From the Center on Budget and Policy Priorities
We’ve updated our December report urging policymakers to provide a large funding boost to renew housing vouchers in 2017. It now includes the potential impact of funding shortfalls in every state. Under a continuing resolution that freezes voucher funding for all of 2017 at last year’s level, for example, vouchers for more than 100,000 families would be unfunded, a loss of assistance that would be greater than what the 2013 sequestration cuts caused. Larger states like Florida, California, New Jersey, and North Carolina would lose the most vouchers, but smaller states like Maine and West Virginia would also lose rental assistance for hundreds of low-income seniors, people with disabilities, and families with children. For more information, see the updated report here.
Register for CBPP Webinar, “Treacherous Road Ahead: Outlook for Federal Housing Funding and Policy”
The safety net – including federal housing assistance – is facing the gravest threats in our lifetimes, and the road ahead will be unpredictable as well as difficult. In a webinar at 2 pm (ET) on Thursday, February 16, CBPP staff Barbara Sard and Doug Rice will guide participants through the challenging terrain of federal housing funding and policy in 2017, with an eye towards identifying key threats, opportunities, and decision points.
To register for the free webinar, go to: https://attendee.gotowebinar.com/register/809259630108777729.
Budget Relief Should Go Equally to Defense and Non-Defense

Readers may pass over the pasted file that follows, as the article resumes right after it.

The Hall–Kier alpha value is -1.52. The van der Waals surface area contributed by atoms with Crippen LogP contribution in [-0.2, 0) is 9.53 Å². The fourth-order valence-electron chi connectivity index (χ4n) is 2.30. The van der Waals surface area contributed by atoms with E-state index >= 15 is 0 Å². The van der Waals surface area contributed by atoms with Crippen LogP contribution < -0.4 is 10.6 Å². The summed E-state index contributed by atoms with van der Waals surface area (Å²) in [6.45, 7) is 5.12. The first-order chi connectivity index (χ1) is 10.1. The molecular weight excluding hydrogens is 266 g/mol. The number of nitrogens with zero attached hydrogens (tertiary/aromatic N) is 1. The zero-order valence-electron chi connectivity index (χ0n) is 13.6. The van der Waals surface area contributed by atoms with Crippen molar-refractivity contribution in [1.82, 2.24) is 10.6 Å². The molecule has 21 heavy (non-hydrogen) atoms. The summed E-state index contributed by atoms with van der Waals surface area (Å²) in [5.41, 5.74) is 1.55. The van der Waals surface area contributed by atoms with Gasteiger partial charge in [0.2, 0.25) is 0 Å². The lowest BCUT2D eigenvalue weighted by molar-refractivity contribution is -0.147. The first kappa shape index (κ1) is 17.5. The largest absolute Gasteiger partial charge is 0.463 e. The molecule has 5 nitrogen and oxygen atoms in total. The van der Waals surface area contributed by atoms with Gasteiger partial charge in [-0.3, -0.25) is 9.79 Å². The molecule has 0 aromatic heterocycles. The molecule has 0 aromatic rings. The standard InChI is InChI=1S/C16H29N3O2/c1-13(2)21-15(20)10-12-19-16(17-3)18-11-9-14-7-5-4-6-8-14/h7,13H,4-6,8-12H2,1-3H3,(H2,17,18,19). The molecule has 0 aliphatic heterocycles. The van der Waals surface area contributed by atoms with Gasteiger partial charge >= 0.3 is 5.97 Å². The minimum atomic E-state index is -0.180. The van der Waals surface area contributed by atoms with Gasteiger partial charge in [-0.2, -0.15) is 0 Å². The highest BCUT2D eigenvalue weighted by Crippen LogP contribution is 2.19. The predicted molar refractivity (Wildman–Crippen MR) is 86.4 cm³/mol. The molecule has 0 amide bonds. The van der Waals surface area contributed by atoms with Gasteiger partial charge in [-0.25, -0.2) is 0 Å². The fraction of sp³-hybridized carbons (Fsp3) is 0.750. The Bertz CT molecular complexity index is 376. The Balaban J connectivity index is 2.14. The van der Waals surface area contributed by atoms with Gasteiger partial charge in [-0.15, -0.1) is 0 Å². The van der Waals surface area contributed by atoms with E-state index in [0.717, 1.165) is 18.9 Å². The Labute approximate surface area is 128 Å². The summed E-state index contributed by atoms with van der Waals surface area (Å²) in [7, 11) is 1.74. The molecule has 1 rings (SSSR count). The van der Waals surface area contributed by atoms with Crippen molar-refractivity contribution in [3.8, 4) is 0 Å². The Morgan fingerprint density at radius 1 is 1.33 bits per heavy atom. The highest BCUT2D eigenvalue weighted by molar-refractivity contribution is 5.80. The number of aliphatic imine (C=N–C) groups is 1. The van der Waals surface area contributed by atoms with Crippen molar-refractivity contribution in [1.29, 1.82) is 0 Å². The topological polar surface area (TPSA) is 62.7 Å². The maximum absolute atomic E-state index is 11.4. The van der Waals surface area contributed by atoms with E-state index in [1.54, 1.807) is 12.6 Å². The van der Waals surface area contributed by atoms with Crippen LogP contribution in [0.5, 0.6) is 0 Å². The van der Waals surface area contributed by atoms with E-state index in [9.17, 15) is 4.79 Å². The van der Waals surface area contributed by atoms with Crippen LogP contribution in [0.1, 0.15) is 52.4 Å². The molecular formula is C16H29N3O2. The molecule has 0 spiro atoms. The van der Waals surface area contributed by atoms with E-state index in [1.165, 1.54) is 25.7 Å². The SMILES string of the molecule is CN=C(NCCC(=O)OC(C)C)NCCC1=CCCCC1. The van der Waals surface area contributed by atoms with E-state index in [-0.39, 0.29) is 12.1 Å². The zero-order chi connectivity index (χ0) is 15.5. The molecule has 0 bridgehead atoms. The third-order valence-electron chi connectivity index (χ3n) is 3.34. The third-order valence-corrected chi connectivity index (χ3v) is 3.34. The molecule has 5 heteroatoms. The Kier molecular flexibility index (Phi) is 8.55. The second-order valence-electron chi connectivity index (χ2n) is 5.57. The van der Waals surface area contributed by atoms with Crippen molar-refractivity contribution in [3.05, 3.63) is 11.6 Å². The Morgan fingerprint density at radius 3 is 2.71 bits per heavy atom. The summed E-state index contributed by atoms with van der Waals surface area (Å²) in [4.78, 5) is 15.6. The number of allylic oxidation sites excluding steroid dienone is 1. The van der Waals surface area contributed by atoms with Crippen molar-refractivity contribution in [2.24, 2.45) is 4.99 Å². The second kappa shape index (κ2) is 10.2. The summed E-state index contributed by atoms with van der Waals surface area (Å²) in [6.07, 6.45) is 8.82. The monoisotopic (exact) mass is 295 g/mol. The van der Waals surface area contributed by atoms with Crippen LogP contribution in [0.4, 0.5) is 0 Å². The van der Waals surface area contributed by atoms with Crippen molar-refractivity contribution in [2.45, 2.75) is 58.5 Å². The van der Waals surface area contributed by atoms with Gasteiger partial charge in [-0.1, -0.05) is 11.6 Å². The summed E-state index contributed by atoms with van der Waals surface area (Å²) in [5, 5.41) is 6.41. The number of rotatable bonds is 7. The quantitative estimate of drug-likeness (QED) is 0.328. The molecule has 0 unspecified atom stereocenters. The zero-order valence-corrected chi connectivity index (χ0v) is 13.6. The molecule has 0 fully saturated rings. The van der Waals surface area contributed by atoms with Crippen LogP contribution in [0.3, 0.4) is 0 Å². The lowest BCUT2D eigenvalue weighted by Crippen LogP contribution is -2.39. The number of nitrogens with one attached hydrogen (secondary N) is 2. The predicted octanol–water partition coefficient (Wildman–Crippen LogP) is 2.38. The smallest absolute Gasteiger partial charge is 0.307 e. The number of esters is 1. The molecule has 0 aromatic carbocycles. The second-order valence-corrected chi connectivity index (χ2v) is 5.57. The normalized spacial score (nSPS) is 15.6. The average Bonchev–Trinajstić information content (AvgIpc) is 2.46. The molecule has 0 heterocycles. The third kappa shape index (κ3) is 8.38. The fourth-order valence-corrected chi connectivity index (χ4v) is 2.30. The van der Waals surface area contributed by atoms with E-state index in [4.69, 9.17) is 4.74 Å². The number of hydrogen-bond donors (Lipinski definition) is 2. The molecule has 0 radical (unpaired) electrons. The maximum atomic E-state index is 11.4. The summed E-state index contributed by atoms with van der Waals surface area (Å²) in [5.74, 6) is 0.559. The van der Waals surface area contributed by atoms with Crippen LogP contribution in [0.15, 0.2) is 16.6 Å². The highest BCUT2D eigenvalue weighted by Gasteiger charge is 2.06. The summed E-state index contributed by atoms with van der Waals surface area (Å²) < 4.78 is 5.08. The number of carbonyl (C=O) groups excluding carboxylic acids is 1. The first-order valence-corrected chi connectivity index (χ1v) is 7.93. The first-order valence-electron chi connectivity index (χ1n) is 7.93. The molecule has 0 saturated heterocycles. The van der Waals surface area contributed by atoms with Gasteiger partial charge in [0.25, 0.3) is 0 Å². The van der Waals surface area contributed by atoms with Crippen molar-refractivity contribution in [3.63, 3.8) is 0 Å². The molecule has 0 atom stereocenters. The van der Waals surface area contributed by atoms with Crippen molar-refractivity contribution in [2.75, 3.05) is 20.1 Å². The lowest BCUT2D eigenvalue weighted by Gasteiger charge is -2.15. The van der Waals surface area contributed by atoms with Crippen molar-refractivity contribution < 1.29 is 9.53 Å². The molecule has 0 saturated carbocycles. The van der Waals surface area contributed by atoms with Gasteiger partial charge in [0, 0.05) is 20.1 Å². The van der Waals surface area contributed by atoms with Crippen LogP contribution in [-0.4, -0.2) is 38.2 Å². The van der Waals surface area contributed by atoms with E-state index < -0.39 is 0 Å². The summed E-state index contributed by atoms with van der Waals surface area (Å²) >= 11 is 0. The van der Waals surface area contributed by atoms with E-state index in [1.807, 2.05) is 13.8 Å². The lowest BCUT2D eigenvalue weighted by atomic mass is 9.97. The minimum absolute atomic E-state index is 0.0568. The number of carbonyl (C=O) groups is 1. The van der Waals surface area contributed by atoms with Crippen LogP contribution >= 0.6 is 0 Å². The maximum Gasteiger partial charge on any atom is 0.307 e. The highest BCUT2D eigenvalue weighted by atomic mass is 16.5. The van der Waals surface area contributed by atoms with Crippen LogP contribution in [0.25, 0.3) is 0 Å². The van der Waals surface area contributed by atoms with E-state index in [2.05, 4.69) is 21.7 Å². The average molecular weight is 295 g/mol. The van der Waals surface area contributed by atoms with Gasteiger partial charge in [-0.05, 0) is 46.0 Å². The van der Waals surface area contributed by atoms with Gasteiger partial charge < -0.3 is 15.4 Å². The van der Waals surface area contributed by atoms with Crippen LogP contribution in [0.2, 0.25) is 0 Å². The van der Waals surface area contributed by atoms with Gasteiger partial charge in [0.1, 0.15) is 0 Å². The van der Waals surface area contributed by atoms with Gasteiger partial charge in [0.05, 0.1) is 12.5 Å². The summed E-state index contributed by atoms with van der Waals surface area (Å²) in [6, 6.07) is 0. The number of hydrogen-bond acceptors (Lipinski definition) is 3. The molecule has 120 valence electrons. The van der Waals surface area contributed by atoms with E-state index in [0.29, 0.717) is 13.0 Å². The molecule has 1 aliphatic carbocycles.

The House may soon consider a bill to fund the Defense Department for the rest of fiscal year 2017, and the bill may give defense some relief from the sequestration budget cuts without doing the same for non-defense programs. As our colleague, David Reich, explains, to do so would be to break an essential principle of parity that Congress has adhered to since the passage of the Budget Control Act of 2011. This principle has played a key role in mitigating budget cuts to housing assistance and community development programs.
Reposted from How Housing Matters.
Understanding the causes of recent gentrification can help guide analyses of and responses to neighborhood change, according to a report by Jackelyn Hwang and Jeffrey Lin in Cityscape. The authors define gentrification “as the process in which neighborhoods with low SES [socioeconomic status] experience increased investment and an influx of new residents of higher SES.” The authors document changes in the prevalence of gentrification in downtowns and outlying neighborhoods of small and large metropolitan areas using an SES index that compares census tracts in metropolitan areas by the percentage of residents over age 25 with at least a college degree and average household income. Hwang and Lin identify causal factors of this phenomenon by reviewing the available literature.
Their review also reveals additional opportunities for research to expand the scope of factors that contribute to gentrification. But some causal factors of gentrification may be difficult to identify, such as small changes in development activity leading to a change in neighborhood composition and amenities, which could create a “self-sustaining cycle for gentrification in gentrifying neighborhoods.”
- Between 1970 and 2010, the number of big cities that contain at least one downtown neighborhood experiencing gentrification increased from 25 percent to more than 50 percent. In small metropolitan areas, this figure increased from almost 0 percent to 15 percent. The share of downtown tracts that were gentrifying rose sharply between 2000 and 2010.